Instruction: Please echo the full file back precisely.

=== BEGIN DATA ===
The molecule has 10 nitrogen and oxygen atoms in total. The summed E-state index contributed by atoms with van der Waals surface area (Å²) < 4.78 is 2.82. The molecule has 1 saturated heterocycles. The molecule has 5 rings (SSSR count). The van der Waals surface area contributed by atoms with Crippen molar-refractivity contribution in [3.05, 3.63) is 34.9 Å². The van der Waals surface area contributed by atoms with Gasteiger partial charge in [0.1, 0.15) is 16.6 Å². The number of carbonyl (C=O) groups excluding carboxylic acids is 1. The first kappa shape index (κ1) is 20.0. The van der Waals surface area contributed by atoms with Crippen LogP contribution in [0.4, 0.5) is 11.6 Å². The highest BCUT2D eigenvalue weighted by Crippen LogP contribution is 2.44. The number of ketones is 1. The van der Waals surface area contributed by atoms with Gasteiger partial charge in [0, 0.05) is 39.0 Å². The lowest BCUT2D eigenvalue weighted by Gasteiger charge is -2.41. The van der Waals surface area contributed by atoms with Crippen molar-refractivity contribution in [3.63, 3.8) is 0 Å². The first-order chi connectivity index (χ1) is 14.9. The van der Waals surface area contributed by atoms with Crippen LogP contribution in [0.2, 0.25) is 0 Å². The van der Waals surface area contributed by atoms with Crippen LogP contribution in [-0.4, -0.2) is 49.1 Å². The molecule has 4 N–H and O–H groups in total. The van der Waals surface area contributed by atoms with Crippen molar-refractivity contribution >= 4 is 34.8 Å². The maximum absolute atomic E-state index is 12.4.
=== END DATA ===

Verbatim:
The molecule has 10 nitrogen and oxygen atoms in total. The summed E-state index contributed by atoms with van der Waals surface area (Å²) < 4.78 is 2.82. The molecule has 1 saturated heterocycles. The molecule has 5 rings (SSSR count). The van der Waals surface area contributed by atoms with Crippen molar-refractivity contribution in [3.05, 3.63) is 34.9 Å². The van der Waals surface area contributed by atoms with Gasteiger partial charge in [0.1, 0.15) is 16.6 Å². The number of carbonyl (C=O) groups excluding carboxylic acids is 1. The first kappa shape index (κ1) is 20.0. The van der Waals surface area contributed by atoms with Crippen LogP contribution in [0.4, 0.5) is 11.6 Å². The highest BCUT2D eigenvalue weighted by Crippen LogP contribution is 2.44. The number of ketones is 1. The van der Waals surface area contributed by atoms with Gasteiger partial charge in [0, 0.05) is 39.0 Å². The lowest BCUT2D eigenvalue weighted by Gasteiger charge is -2.41. The van der Waals surface area contributed by atoms with Crippen molar-refractivity contribution in [3.63, 3.8) is 0 Å². The first-order chi connectivity index (χ1) is 14.9. The van der Waals surface area contributed by atoms with Crippen LogP contribution in [0.2, 0.25) is 0 Å². The van der Waals surface area contributed by atoms with Crippen LogP contribution in [-0.4, -0.2) is 49.1 Å². The molecule has 4 N–H and O–H groups in total. The van der Waals surface area contributed by atoms with Crippen molar-refractivity contribution >= 4 is 34.8 Å². The maximum absolute atomic E-state index is 12.4.